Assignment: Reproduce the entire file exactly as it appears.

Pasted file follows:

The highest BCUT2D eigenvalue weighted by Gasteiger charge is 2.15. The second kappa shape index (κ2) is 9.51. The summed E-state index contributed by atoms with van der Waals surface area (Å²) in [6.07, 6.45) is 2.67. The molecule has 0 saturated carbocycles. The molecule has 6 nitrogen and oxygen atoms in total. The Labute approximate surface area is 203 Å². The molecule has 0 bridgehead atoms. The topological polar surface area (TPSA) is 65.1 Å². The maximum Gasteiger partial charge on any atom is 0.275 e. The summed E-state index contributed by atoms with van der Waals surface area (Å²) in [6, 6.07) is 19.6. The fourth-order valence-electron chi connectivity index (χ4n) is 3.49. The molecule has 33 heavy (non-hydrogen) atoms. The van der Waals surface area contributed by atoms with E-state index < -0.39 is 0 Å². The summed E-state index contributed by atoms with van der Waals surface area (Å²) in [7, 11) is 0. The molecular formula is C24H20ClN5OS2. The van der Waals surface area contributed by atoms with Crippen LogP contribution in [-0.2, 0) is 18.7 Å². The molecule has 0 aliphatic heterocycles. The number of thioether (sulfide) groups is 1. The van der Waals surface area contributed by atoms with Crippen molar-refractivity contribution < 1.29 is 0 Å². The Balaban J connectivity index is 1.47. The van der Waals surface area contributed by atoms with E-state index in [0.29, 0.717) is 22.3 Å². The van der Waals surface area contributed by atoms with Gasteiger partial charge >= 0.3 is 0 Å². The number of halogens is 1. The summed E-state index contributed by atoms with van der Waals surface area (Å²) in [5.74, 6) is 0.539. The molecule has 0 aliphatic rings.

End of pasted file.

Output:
The highest BCUT2D eigenvalue weighted by Gasteiger charge is 2.15. The second kappa shape index (κ2) is 9.51. The summed E-state index contributed by atoms with van der Waals surface area (Å²) in [6.07, 6.45) is 2.67. The molecule has 0 saturated carbocycles. The molecule has 6 nitrogen and oxygen atoms in total. The Labute approximate surface area is 203 Å². The molecule has 0 bridgehead atoms. The topological polar surface area (TPSA) is 65.1 Å². The maximum Gasteiger partial charge on any atom is 0.275 e. The summed E-state index contributed by atoms with van der Waals surface area (Å²) in [6, 6.07) is 19.6. The fourth-order valence-electron chi connectivity index (χ4n) is 3.49. The molecule has 33 heavy (non-hydrogen) atoms. The van der Waals surface area contributed by atoms with E-state index < -0.39 is 0 Å². The summed E-state index contributed by atoms with van der Waals surface area (Å²) in [7, 11) is 0. The molecular formula is C24H20ClN5OS2. The van der Waals surface area contributed by atoms with Crippen LogP contribution in [-0.2, 0) is 18.7 Å². The molecule has 0 aliphatic heterocycles. The number of thioether (sulfide) groups is 1. The van der Waals surface area contributed by atoms with Crippen molar-refractivity contribution < 1.29 is 0 Å². The Balaban J connectivity index is 1.47. The van der Waals surface area contributed by atoms with E-state index in [0.29, 0.717) is 22.3 Å². The van der Waals surface area contributed by atoms with Gasteiger partial charge >= 0.3 is 0 Å². The number of halogens is 1. The summed E-state index contributed by atoms with van der Waals surface area (Å²) in [5.74, 6) is 0.539. The molecule has 0 aliphatic rings.